OCR Interpretation

The day book. (Chicago, Ill.) 1911-1917, November 09, 1914, LAST EDITION, Image 10

Image and text provided by University of Illinois at Urbana-Champaign Library, Urbana, IL

Persistent link: http://chroniclingamerica.loc.gov/lccn/sn83045487/1914-11-09/ed-1/seq-10/

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Jack and Tom are brothers.
Jack is conscientious, studious, modest, sensitive. When a lad at
home his mother always felt that she could trust him. At school he was
the pack horse, because, being good and kind, he toted others' cares.
Tom, on "the other land, is dashing, venturesome, self-confident,
almost "fresh." Even while a youngster, wherever he went, he led. While
Jack was in a corner with a book, Tom was on the ball field running the
nine or heading a column of kids on a prank.
When Jack set out to earn his way he soon became known as "Old
Dependable." He did what he was asked to do and more. He was on the
dot in the morning and the last to leave at night His mind worked, too,
during business hours and after. But he did not push ahead. He waited
for advancement to come unsolicited as a reward of merit.
Tom hadn't been on a job a day before he began to edge toward the
chap next highest in the line and to try to learn his job, too. He did this
openly, pleasantly and with attractive good will. Which, maybe, is why
the other fellow didn't resent it; fact is, he was amused by it and went
out of his way to give the kid a boost.
Tom was honest; as letter honest as Jack; but he didn't have so sen
sitive a conscience. If the business game called for cutting a base when
the umpire wasn't looking, Tom played as if on the ball field. He was
frankly out to win. But it's only fair to say he never started any crooked
ness. He simply refused to let an opponent get an undue advantage.
When Jack had made good in a task with small pa and the longed
for promotion didn't come, he carried an ingrowing grouch. For months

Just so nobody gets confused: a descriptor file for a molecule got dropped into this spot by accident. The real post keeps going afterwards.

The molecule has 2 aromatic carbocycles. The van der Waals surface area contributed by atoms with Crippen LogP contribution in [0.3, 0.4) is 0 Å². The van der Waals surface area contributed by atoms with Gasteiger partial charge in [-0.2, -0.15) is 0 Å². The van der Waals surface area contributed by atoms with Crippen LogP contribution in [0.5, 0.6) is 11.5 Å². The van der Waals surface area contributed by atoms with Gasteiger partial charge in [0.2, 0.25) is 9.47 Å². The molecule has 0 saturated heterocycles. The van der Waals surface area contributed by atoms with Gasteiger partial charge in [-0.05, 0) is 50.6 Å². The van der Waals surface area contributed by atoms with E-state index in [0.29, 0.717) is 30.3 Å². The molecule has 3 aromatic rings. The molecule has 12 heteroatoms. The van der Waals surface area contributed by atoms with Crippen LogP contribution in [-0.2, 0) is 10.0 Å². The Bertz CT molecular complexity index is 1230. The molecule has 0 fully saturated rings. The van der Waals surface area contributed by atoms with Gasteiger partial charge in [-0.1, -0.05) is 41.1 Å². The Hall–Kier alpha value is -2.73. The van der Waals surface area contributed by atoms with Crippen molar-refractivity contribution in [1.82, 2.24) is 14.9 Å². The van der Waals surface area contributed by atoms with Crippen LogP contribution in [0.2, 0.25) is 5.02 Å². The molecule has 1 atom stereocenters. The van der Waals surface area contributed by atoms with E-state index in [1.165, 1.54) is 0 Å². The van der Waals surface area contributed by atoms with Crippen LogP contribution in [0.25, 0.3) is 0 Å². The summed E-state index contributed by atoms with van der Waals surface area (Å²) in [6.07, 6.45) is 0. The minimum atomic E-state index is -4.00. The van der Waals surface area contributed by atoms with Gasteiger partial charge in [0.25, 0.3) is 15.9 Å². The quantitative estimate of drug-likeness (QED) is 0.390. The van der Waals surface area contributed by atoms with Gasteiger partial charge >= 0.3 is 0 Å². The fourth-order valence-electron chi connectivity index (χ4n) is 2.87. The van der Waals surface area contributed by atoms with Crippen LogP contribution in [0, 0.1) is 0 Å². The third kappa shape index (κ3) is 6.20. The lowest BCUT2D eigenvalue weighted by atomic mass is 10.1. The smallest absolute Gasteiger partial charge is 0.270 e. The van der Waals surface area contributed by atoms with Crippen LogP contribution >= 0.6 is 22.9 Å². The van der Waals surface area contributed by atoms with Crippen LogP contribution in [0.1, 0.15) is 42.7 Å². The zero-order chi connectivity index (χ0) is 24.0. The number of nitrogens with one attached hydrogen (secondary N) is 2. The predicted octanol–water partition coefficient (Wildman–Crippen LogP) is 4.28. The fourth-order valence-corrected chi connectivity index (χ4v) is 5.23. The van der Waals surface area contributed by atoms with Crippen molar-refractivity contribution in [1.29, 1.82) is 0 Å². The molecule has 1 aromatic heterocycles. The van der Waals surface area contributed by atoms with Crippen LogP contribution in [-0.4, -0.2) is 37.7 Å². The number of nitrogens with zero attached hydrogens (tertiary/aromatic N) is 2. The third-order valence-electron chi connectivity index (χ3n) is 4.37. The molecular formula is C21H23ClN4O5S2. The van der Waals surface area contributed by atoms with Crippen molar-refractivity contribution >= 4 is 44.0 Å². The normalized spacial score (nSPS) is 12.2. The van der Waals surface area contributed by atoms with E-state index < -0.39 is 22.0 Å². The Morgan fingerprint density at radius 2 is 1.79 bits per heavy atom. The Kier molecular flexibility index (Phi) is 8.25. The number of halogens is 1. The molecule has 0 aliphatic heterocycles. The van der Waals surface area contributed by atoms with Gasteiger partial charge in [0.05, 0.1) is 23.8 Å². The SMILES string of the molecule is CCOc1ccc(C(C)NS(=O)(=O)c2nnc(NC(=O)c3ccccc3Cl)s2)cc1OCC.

before, at the urging of friends, he finally mustered up enough spunk to
tackle the boss for a raise. Then he did it tremblingly and as if seeking
a favor rather than a right And he got the little extra that he asked for
and no more.
Tom, on the other hand, breezed into the front office every little
while with a perky request for more pay and usually got it. Twice the
boss raised him voluntarily.
There isn't a squarer, cleaner or more conscientious fellow in seven
states than Jack; and those who know him intimately think he is also very
capable, in spite of his diffidence. But somehow he doesn't get on. His
business superiors trust and admire but don't advance him, whereas dash
ing Tom vaults the hurdles with seeming ease, notwithstanding that, in
his heart, he knowshe isn't Jack's equal for either ability or character.
Will you tell us what is the matter with Jack?
o o
Again comes up the question why
Ira M. Cobe, the big- traction man,
quit Chicago cold and sudden a few
week ago. Praecipe has been filed
in a suit by Edward Ridgely
to collect $105,000 from Cobe. Ridge
ly was vice president of the Assets
Realization Co., the ten million dol
lar company of which Cobe was
president. Edward Ridgely has rep
utable money connections, being a
brother of William Ridgely of Spring
field, former TJ. S. comptroller of the
Good, rich Illinois farm land that
E. Ridgely owned was turned over
to Ira M. Cobe in exchange for pieces
of paper that Cobe called 500 shares
in the Assets Realization Co. Now,
Cobe has the land and Ridgely has
the paper and says the paper is no
good to him.
Four clients of Att'y W. Tudor Ap-
,. AKjjj-jj.imaata.1 li,m, rmAtttei

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